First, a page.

Vultures are often underappreciated misunderstood birds. While there may be only 23 vulture species in the world, depending on how individual species are split or lumped by different organizations, each one of them fills a vital ecological niche. All of these birds help clean up the environment by eating carrion, which prevents the spread of diseases from old, rotting carcasses. Those diseases could affect other birds and wildlife, including humans, and could impact soil and waterways as well, contaminating crops and water sources with dangerous bacteria and infections.
Unfortunately, 14 of the vulture and condor species in the world, more than half of the total vulture bird species, are considered threatened or endangered, some of them with significant population losses in recent years. Because of a range of different threats, including poisoning, vehicle collisions, and electrocution, these vulture populations will continue to decline without urgent help. Learning more about these unique birds is the first step toward effective conservation, and the first thing to learn is the different types of vultures and their common and scientific names. How many different vulture bird species do you know?
There are two general classifications of vultures: Old World vultures and New World vultures. While both types share striking characteristics and occupy the same environmental niche as "nature's clean-up crew" there are actually significant geographic and evolutionary distinctions between them.
- New world vultures: These vultures are found only in the New World of North and South America, from Canada to Argentina as well as in the Caribbean. They belong to the scientific family Cathartidae and include seven species of vultures and condors. These birds are most closely related to storks and herons rather than other true raptors, though they are often discussed as birds of prey because of their carnivorous diets. New World vultures typically have an excellent sense of smell, though the degree they use their sense of smell varies among the different species.
- Old world vultures: These vultures are found throughout Europe, Asia, and Africa and belong to the Accipitridae bird family. They lack a strong sense of smell but still have an acute vision to locate food sources by sight. These vultures are most closely related to other raptor species in their scientific family, including eagles, kites, harriers, buzzards, and hawks. Like their New World cousins, these birds are also carnivorous. A total of 16 vulture species are considered Old World species, though future splits or lumps between similar species could change that total.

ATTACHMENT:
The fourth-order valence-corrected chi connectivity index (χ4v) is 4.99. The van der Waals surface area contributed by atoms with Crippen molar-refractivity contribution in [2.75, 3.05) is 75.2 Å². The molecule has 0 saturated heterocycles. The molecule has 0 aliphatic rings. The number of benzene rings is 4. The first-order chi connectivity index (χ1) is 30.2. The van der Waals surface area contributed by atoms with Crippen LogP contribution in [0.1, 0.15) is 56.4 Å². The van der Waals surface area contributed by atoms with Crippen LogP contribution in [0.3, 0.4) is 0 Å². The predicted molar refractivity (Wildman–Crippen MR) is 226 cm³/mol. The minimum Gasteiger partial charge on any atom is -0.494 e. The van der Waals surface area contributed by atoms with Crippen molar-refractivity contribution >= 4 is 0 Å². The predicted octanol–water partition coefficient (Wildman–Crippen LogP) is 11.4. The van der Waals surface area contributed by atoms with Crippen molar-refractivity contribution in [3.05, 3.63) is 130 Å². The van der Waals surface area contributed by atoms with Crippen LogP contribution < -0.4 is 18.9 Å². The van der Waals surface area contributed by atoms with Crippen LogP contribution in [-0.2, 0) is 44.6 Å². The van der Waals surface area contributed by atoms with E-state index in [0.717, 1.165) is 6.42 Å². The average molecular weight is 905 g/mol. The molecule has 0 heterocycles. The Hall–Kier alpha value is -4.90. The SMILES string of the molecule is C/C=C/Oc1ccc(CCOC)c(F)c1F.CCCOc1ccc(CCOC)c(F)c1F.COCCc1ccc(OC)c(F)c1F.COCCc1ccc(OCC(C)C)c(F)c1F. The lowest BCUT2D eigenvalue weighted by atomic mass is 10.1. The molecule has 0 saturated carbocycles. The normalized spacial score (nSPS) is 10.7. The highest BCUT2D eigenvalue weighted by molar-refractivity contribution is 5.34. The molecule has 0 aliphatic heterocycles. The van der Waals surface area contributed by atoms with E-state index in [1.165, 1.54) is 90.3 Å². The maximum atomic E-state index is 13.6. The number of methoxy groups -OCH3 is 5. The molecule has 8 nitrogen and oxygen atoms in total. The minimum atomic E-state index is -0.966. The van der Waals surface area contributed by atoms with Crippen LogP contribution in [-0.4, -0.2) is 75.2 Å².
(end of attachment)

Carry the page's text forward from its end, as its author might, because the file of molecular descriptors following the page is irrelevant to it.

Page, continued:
Both New World and Old World vultures look similar with their bald or nearly bald heads, heavy bodies, broad wings, and hooked bills. The two distinct groups also act similarly when they scavenge on carcasses and carrion, often gathering in large groups at suitable food sources. Most vultures around the world even prefer similar tropical and subtropical habitats with relatively open vegetation. Ornithologists have investigated the different species from both vulture groups through genetic testing and analysis, however, and now believe those similarities are due to convergent evolution. Both groups of birds evolved independently and are not closely related in genetic or biological terms. Instead, they developed their close similarities because of similar environmental needs during the eons of their evolutionary process. Nevertheless, the threats facing these birds are the same worldwide, and they all need our help so they can continue to keep the environment clean.
Alphabetical Species List
* - Considered threatened or vulnerable due to population decreases and growing survival threats
** - Listed as endangered and in critical danger of extinction if conservation is not implemented (Classifications by BirdLife International)
Note: New World vultures are denoted by NW—all other species belong to the Old World vultures classification.
- *Andean condor (Vultur gryphus), NW
- Black vulture (Coragyps atratus), NW
- **California condor (Gymnogyps californianus), NW
- *Cape vulture (Gyps coprotheres)
- *Cinereous vulture (Aegypius monachus)
- **Egyptian vulture (Neophron percnopterus)
- Greater yellow-headed vulture (Cathartes melambrotus), NW
- Griffon vulture (Gyps fulvus)
- Himalayan vulture (Gyps himalayensis)
- **Hooded vulture (Necrosyrtes monachus)
- **Indian vulture (Gyps indicus)
- King vulture (Sarcoramphus papa), NW
- Lammergeier (bearded vulture) (Gypaetus barbatus)
- *Lappet-faced vulture (Torgos tracheliotus)
- Lesser yellow-headed vulture (Cathartes burrovianus), NW
- Palm-nut vulture (Gypohierax angolensis)
- **Red-headed vulture (Sarcogyps calvus)
- **Rüppell's vulture (Gyps rueppelli)
- **Slender-billed vulture (Gyps tenuirostris)
- Turkey vulture (Cathartes aura), NW
- **White-backed vulture (Gyps africanus)
- *White-headed vulture (Trigonoceps occipitalis)
- **White-rumped vulture (Gyps bengalensis)